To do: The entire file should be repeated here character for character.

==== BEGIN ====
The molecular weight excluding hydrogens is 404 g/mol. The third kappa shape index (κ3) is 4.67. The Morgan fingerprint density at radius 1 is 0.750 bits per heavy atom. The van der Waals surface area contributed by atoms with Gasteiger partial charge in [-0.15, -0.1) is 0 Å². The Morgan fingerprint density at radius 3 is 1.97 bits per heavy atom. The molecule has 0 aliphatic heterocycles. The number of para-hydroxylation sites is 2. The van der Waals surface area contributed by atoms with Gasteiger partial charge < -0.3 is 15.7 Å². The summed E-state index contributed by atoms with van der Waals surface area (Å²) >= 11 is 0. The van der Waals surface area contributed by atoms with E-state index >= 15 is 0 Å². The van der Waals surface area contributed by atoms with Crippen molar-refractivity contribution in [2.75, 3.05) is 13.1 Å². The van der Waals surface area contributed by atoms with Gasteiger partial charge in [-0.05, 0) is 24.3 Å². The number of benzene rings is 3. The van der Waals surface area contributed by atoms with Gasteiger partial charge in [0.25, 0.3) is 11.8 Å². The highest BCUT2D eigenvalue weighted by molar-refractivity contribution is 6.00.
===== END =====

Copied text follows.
The molecular weight excluding hydrogens is 404 g/mol. The third kappa shape index (κ3) is 4.67. The Morgan fingerprint density at radius 1 is 0.750 bits per heavy atom. The van der Waals surface area contributed by atoms with Gasteiger partial charge in [-0.15, -0.1) is 0 Å². The Morgan fingerprint density at radius 3 is 1.97 bits per heavy atom. The molecule has 0 aliphatic heterocycles. The number of para-hydroxylation sites is 2. The van der Waals surface area contributed by atoms with Gasteiger partial charge < -0.3 is 15.7 Å². The summed E-state index contributed by atoms with van der Waals surface area (Å²) >= 11 is 0. The van der Waals surface area contributed by atoms with E-state index >= 15 is 0 Å². The van der Waals surface area contributed by atoms with Crippen molar-refractivity contribution in [2.75, 3.05) is 13.1 Å². The van der Waals surface area contributed by atoms with Gasteiger partial charge in [-0.05, 0) is 24.3 Å². The number of benzene rings is 3. The van der Waals surface area contributed by atoms with Gasteiger partial charge in [0.25, 0.3) is 11.8 Å². The highest BCUT2D eigenvalue weighted by molar-refractivity contribution is 6.00.